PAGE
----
Thomson's lamp

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Thomson's lamp is a philosophical puzzle based on infinites. It was devised in 1954 by British philosopher James F. Thomson, who used it to analyze the possibility of a supertask, which is the completion of an infinite number of tasks.

A puzzle is a game, problem, or toy that tests a person's ingenuity or knowledge. In a puzzle, the solver is expected to put pieces together in a logical way, in order to arrive at the correct or fun solution of the puzzle. There are different genres of puzzles, such as crossword puzzles, word-search puzzles, number puzzles, relational puzzles, or logic puzzles.

James F. Thomson (1921–1984) was a British philosopher who devised the puzzle of Thomson's lamp, to argue against the possibility of supertasks.

In philosophy, a supertask is a countably infinite sequence of operations that occur sequentially within a finite interval of time. Supertasks are called "hypertasks" when the number of operations becomes uncountably infinite. A hypertask that includes one operation for each ordinal number is called an "ultratask". The term supertask was coined by the philosopher James F. Thomson, who devised Thomson's lamp. The term hypertask derives from Clark and Read in their paper of that name.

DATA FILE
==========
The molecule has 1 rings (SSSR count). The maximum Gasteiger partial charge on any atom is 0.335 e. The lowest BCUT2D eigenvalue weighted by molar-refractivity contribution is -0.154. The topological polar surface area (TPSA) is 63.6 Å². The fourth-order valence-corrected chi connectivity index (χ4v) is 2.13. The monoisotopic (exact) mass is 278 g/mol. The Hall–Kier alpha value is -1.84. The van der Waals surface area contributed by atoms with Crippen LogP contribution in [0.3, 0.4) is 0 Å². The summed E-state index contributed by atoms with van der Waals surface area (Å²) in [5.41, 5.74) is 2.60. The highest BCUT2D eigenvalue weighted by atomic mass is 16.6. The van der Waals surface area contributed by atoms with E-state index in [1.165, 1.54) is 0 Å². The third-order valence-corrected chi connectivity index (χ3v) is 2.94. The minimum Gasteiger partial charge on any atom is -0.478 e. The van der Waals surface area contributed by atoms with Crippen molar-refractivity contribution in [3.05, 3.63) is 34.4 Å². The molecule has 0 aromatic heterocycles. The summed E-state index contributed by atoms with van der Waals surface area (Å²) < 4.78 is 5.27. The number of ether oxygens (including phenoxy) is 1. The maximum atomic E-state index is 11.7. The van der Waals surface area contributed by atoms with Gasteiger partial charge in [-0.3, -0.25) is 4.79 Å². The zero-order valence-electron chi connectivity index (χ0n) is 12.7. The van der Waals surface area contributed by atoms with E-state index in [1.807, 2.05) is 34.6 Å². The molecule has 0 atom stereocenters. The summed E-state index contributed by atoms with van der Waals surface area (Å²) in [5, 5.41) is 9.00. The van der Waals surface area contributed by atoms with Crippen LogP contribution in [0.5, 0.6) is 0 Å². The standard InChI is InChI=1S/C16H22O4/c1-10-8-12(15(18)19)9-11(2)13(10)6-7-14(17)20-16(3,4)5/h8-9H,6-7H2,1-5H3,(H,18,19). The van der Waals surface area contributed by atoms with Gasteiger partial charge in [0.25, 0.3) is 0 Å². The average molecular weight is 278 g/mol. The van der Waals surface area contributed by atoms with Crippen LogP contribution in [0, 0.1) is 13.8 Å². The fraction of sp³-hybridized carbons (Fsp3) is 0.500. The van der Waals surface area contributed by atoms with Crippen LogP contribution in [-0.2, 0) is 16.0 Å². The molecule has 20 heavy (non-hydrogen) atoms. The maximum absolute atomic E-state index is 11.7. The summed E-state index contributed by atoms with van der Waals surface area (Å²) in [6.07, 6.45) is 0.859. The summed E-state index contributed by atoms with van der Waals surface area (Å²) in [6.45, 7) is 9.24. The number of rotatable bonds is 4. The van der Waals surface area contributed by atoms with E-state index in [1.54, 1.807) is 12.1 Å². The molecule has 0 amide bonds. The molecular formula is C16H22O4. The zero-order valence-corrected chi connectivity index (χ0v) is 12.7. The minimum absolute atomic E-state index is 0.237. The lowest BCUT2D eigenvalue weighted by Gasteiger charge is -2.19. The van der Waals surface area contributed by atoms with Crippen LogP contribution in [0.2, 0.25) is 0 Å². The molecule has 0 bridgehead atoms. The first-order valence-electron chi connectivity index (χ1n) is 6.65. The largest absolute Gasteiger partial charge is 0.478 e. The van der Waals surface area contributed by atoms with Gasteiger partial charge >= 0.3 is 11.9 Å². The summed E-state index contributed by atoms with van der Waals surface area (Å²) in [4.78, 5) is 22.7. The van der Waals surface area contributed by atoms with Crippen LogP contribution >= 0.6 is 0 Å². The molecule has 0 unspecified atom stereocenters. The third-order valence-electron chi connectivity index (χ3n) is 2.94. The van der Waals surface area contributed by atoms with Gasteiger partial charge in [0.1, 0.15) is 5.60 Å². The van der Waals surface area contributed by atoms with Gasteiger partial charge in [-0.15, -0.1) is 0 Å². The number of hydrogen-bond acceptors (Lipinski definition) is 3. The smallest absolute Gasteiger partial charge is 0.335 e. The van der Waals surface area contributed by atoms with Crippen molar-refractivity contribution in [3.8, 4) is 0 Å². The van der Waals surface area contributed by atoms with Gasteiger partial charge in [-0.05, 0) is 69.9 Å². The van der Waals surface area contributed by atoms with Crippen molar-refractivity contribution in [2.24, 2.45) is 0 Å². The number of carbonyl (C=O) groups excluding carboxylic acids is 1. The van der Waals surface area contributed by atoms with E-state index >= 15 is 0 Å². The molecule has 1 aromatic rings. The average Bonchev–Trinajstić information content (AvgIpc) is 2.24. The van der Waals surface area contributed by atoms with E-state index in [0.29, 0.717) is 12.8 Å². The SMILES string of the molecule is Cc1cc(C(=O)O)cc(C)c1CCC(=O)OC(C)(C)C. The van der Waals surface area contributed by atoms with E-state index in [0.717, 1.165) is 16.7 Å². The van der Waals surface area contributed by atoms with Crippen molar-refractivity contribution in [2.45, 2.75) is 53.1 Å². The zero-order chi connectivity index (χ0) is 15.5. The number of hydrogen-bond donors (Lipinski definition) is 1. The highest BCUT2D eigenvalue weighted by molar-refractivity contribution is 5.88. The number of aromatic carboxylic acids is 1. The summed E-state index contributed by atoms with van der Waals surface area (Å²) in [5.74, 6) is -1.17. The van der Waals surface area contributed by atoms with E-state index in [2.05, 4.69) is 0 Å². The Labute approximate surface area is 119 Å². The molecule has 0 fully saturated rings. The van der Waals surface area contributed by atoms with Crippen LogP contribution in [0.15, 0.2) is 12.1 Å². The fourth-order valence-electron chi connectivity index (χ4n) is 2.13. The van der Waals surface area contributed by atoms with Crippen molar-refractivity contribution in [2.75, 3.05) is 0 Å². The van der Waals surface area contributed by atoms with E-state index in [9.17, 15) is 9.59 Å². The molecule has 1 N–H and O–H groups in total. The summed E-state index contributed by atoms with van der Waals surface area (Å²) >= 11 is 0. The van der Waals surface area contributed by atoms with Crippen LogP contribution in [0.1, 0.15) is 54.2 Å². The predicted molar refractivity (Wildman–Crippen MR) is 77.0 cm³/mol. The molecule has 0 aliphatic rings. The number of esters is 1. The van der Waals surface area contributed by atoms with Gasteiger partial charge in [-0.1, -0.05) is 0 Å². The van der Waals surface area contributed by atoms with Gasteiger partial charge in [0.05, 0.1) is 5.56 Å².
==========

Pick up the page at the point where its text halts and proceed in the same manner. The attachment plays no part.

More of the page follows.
Contents

TimeState
0.000On
1.000Off
1.500On
1.750Off
1.875On
......
2.000?

Consider a lamp with a toggle switch. Flicking the switch once turns the lamp on. Another flick will turn the lamp off. Now suppose that there is a being who is able to perform the following task: starting a timer, he turns the lamp on. At the end of one minute, he turns it off. At the end of another half minute, he turns it on again. At the end of another quarter of a minute, he turns it off. At the next eighth of a minute, he turns it on again, and he continues thus, flicking the switch each time after waiting exactly one-half the time he waited before flicking it previously. [1] The sum of this infinite series of time intervals is exactly two minutes. [2]